Your people ARE your most important asset! They determine the customer experience. If it's good you win, if it's poor you lose. It's really that simple.
When a problem call is made, for example, the customer support representative becomes the customer's primary service provider. From that time on, that staff member becomes the Company for that customer - that customer will judge the value of doing business with you by the experience they have with that customer support representative.
In this instance, the customer support representative is the Company's most important resource. The same can be said of operations staff that build and deliver the products and services that you provide to your customers. Virtually every staff member determines how stakeholders respond to the Company in the marketplace. They become the Company when they "touch" the customer.
Want to fix things and begin to act like your people are your most important asset? Here are some things that you'll need to be prepared to do:
1. Your future vision must be fully developed, and future service delivery goals and objectives must be communicated to audiences at all levels of the organization. All staff members must clearly understand their role in the delivery of exceptional service.
2. An upside-down view of the organization must be adopted, where customers are at the top, those who work with customers are next and those who work to support those who work with customers are at subsequent rungs. Guess what? You're on the bottom, servant leader!
3. Your Company must evaluate the current level of customer service and satisfaction. Programs must be developed which identify industry "next practices" to be used within the Company. These programs must incorporate measurement and feedback systems that continually monitor the "customer experience".
4. Service levels between internal customers must be identified and improved with a focus on the common objective of superior service to external customers.
5. New ways of measuring and rewarding employee performance will be required in order to motivate front-line personnel and achieve peak performance.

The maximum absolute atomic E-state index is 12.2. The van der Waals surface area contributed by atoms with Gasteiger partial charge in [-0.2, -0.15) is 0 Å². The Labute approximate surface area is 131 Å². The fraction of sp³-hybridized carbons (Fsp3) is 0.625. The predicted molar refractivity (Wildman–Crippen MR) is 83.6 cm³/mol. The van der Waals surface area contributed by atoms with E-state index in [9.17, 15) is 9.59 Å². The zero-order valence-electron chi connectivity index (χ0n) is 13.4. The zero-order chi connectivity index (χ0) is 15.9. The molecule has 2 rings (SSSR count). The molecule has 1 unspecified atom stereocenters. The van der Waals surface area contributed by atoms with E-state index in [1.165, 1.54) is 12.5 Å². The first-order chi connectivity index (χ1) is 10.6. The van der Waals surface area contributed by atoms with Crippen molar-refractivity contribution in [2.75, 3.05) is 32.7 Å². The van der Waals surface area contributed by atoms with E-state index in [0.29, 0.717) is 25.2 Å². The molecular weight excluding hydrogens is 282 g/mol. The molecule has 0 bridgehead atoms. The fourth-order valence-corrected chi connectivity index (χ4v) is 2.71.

6. Awareness programs must be put into place to help educate staff regarding this shift in prerogative and to let them know what is expected of them in the new work environment.
7. The management team must promote this culture shift through its actions and be prepared to actively manage the firm's through this transition (they provide leadership, are ambassadors of change, but, are in support of the staff that serves the customer-base).
8. Finally, strategies for service delivery cannot be built on foundations of sand. The Company must continue to evolve and strengthen the structural underpinnings of its business - forging a work environment where "watertight service" carries true meaning to staff and stakeholders, alike.
To close, every Company must place ardent focus on customer service as a means of maintaining its competitive position in the marketplace. That said, a firm's service delivery model must evolve and improve the ways in which customers are supported. Failure to do so may threaten the very survival of the Company
Indeed, we must focus our attention on deploying all of our internal resources (i.e., people, process, and technology) on creating a corporate culture that defines success through the efficient delivery of impeccable service to our stakeholder community. Service delivery is the "table stakes" required to continue to play in the game. It's your people that will determine if your customers come back for more or seek a better experience elsewhere. Reach out to me if you'd like more insight on this essential topic.